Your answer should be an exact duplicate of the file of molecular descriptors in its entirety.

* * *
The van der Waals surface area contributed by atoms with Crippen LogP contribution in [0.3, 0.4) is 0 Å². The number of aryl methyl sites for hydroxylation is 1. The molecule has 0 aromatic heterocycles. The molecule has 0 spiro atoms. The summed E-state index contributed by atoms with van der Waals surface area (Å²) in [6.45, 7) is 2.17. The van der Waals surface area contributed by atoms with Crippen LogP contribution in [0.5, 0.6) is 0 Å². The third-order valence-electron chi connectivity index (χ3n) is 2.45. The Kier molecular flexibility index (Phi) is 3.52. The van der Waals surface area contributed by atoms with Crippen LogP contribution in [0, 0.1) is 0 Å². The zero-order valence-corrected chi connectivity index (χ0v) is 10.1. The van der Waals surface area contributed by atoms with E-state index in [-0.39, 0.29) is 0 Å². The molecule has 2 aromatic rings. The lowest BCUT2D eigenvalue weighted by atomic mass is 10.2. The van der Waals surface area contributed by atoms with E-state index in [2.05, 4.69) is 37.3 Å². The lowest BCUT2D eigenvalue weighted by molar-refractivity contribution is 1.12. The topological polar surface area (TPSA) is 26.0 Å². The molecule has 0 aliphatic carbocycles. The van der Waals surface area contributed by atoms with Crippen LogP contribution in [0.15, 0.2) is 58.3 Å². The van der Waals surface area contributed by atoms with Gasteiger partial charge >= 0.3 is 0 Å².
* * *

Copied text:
The van der Waals surface area contributed by atoms with Crippen LogP contribution in [0.3, 0.4) is 0 Å². The number of aryl methyl sites for hydroxylation is 1. The molecule has 0 aromatic heterocycles. The molecule has 0 spiro atoms. The summed E-state index contributed by atoms with van der Waals surface area (Å²) in [6.45, 7) is 2.17. The van der Waals surface area contributed by atoms with Crippen LogP contribution in [0.5, 0.6) is 0 Å². The third-order valence-electron chi connectivity index (χ3n) is 2.45. The Kier molecular flexibility index (Phi) is 3.52. The van der Waals surface area contributed by atoms with Crippen LogP contribution in [0, 0.1) is 0 Å². The zero-order valence-corrected chi connectivity index (χ0v) is 10.1. The van der Waals surface area contributed by atoms with E-state index in [-0.39, 0.29) is 0 Å². The molecule has 2 aromatic rings. The lowest BCUT2D eigenvalue weighted by atomic mass is 10.2. The van der Waals surface area contributed by atoms with E-state index in [2.05, 4.69) is 37.3 Å². The lowest BCUT2D eigenvalue weighted by molar-refractivity contribution is 1.12. The topological polar surface area (TPSA) is 26.0 Å². The molecule has 0 aliphatic carbocycles. The van der Waals surface area contributed by atoms with Crippen LogP contribution in [0.15, 0.2) is 58.3 Å². The van der Waals surface area contributed by atoms with Gasteiger partial charge >= 0.3 is 0 Å².